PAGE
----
Manitoba researchers examined Manitobans' use of all major types of healthcare over time, including physician, hospital, nursing home, homecare, public health, and prescription drug use. Because of the increasing number of residents aged 75 and older in Manitoba, the study also considered the health status and use of care among this cohort.

Over the study period, there was little change in the number of available doctors and the number of physician visits. The number of physicians in Manitoba per 1,000 residents rose little (0.3 percent) from 1990 to 1997, while the number of physician visits per 1,000 residents declined by 1.5 percent from 1990 to 1998. In particular, age-sex adjusted rates for GP visits per 1,000 residents only dropped by 0.6 percent over the study period, and specialist visits decreased by 1.8 percent

Inpatient hospitalizations showed only a small increase (7.2 percent) during this period, while nursing home admissions for people 75 and older held fairly steady. Despite these findings, Manitobans actually spent less time in a hospital after admission, leading to a 20 percent drop in the average number of days spent in hospital. Contrary to popular thought, this drop did not appear to be due to a lack of hospital beds. Bed closures began in 1992, but the decline in hospital use began in the 1980s. In fact, half the decline in the number of days patients spent in hospital occurred before 1992. Similarly, even though more individuals aged 75 and older were admitted in recent years, the average length of time spent in nursing homes has fallen, suggesting that older residents are living longer at home either because they are healthier or because homecare services are more available.

From 1991 to 1998, rates for four types of surgery (knees and hips, coronary artery bypass, and cataracts) known to improve the quality of life for older adults increased substantially (183 percent, 49 percent, 76 percent, and 66 percent respectively, after taking account of the increased numbers of older Manitobans).

The mortality rate for residents aged 75 and over dropped from 95 per 1,000 in 1990 to 92.1 per 1,000 in 1998. Thus, the overall health of older Manitobans, like the health of all Manitobans, improved over this period.

Finally, Manitoba researchers also addressed the impact of changes in the delivery of mammography services in the 1990s on coverage and inequalities in the use of preventive care. The changes implemented included shifting responsibility for provision of these services away from physicians, and providing services through permanent screening facilities in urban areas and mobile vans in rural/remote areas. Since no changes took place in childhood immunization or cervical cancer screening during this period, longitudinal information on these services was used as a control for comparison with the mammography data. The findings revealed a major impact of the breast-screening program implemented shortly prior to regionalization: coverage rates rose dramatically while longstanding disparities in use (socioeconomic and rural-urban) disappeared. Similar changes were not found with regard to cervical cancer screening or childhood immunizations.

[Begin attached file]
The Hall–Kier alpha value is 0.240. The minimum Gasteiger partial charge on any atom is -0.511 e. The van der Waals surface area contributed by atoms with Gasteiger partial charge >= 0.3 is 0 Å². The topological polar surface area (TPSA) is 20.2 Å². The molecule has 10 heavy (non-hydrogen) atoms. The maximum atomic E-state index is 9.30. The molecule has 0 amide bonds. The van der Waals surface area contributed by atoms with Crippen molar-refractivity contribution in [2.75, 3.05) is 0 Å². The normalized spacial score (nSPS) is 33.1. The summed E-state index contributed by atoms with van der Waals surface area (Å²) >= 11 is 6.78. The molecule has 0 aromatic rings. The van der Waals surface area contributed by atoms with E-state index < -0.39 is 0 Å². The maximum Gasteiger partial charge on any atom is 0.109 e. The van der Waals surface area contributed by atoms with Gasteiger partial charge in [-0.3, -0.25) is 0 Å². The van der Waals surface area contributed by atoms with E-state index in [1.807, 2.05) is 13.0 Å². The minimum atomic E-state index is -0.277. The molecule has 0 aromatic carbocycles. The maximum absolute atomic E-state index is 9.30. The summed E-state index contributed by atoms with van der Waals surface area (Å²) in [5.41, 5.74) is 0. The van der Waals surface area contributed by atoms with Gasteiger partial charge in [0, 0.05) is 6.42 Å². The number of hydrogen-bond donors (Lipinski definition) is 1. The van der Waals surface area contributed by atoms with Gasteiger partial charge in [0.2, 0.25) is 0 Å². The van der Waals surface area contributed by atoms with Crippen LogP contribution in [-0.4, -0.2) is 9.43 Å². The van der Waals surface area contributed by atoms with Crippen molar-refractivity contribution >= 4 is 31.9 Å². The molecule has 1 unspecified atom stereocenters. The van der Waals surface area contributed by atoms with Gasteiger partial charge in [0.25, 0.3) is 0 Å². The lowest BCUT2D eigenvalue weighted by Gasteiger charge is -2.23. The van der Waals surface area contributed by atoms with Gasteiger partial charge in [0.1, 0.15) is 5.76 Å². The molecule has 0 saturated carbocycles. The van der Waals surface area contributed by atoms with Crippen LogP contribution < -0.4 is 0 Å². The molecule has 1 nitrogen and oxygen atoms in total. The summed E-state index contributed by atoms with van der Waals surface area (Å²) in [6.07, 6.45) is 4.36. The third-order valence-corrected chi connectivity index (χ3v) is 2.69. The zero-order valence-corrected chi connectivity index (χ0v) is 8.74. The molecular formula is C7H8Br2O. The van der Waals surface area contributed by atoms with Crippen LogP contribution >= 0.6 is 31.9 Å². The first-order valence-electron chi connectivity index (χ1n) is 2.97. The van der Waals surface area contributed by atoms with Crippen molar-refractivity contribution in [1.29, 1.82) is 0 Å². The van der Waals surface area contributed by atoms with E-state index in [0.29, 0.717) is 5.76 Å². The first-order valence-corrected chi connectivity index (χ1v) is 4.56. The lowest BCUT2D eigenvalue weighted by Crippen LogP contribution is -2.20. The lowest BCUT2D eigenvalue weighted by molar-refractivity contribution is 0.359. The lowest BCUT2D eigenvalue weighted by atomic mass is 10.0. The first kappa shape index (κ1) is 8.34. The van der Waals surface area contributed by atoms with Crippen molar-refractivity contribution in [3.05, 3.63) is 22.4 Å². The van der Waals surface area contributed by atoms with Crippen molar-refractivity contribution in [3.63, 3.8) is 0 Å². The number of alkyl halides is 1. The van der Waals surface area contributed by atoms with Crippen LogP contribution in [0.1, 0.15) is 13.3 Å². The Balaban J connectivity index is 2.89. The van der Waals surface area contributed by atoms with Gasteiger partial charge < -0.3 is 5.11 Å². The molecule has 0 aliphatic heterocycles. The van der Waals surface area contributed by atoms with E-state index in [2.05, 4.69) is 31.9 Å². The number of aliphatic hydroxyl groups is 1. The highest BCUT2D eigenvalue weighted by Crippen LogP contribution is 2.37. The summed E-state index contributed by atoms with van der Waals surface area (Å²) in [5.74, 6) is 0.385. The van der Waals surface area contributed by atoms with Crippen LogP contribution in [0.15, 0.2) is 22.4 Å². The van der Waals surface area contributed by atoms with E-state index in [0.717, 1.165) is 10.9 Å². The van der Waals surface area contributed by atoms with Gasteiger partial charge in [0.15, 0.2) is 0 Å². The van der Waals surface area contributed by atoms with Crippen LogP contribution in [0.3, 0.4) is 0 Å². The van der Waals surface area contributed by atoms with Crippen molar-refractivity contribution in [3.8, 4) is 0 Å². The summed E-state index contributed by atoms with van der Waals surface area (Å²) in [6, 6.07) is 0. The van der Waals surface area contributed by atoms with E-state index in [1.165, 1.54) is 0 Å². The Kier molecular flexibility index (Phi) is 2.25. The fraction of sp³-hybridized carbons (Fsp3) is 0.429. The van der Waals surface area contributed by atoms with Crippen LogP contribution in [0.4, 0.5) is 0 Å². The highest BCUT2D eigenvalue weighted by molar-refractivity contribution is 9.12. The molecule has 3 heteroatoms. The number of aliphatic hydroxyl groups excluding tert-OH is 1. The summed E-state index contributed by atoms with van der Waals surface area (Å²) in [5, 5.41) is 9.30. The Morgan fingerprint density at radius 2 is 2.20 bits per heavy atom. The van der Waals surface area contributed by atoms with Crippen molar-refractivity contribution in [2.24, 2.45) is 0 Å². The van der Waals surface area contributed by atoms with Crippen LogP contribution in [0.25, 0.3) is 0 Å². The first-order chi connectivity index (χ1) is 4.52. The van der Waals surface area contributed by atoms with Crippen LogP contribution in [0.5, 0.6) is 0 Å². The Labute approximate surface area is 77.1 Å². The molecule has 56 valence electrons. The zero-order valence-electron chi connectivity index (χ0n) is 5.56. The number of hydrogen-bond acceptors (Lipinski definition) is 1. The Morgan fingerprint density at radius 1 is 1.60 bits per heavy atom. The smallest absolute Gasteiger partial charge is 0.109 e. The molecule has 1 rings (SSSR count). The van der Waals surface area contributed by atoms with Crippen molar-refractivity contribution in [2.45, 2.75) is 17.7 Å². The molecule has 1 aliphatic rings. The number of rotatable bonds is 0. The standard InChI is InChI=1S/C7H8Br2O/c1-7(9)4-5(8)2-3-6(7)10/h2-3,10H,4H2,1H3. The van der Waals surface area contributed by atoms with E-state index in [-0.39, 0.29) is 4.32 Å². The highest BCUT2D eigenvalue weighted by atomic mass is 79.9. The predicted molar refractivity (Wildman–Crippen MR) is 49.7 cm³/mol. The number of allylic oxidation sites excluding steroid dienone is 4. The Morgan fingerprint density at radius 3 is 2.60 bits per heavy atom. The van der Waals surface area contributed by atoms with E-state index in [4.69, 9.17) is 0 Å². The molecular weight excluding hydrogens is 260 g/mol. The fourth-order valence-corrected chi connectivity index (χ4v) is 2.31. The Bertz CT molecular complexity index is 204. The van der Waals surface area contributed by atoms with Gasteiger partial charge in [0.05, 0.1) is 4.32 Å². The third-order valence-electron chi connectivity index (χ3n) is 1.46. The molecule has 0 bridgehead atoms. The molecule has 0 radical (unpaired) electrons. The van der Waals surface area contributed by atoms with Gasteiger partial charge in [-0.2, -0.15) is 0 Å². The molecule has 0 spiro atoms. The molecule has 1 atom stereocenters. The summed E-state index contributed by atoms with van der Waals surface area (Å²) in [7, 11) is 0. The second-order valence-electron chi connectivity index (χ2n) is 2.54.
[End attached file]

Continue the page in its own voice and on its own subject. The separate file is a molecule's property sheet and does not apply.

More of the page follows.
Comparing British Columbia and Manitoba

Finally, comparative analyses were done to assess differences in the changes that took place over the nine-year period encompassing regionalization. The preliminary findings suggest significant differences between the two provinces, both prior to and following the restructuring. In general, greater use of general practitioner and outpatient services was made by British Columbians while Manitobans made greater use of medical specialists and inpatient hospital services. Before regionalization, lengths of stay in acute hospital care also tended to be somewhat greater in British Columbia.

Rates of change also appear to differ somewhat between the two provinces. Adjusted for age and gender, the rate of change in physician visits was relatively small in each province. However, differences between the provinces seemed greater in the hospital sector. While British Columbia saw somewhat greater declines in inpatient separations and lengths of stay, Manitoba saw a greater increase in outpatient separations.

Summary

Overall, our research confirms significant changes in health resources and the use of health services have taken place over the past decade. Yet findings obtained by researchers in British Columbia provide no clear indication of a shift of focus away from a predominantly medical model of care and toward a broader social and community-based model of care. Declines in acute hospital care resources appear consistent with such a move. However, recent declines in outpatient care, alternative health services, home support services, and home nursing care appear less consistent. The more dominant theme has been one of declines in service, whether in acute medical and hospital sectors or in community-based services. Declines appear to be accompanied by an increasing intensity of care and redirection of services towards those in the oldest age group.

While changes in health resources and services are evident across provinces, findings also suggest somewhat different strategies for health reform within the two provinces. In British Columbia, the focus appears to have been on implementing reductions in inpatient hospitalizations while holding the line on outpatient care. In Manitoba, reductions in inpatient hospitalizations have been offset by increases in outpatient care.

Finally, it should be noted that many of the changes observed were initiated well before regionalization was formally introduced in 1997 and continued thereafter. Research conducted in both provinces suggests that regionalization has not significantly altered the course of change, at least during the short-term. Future research will need to confirm, extend, and refine the analyses over a longer period of time.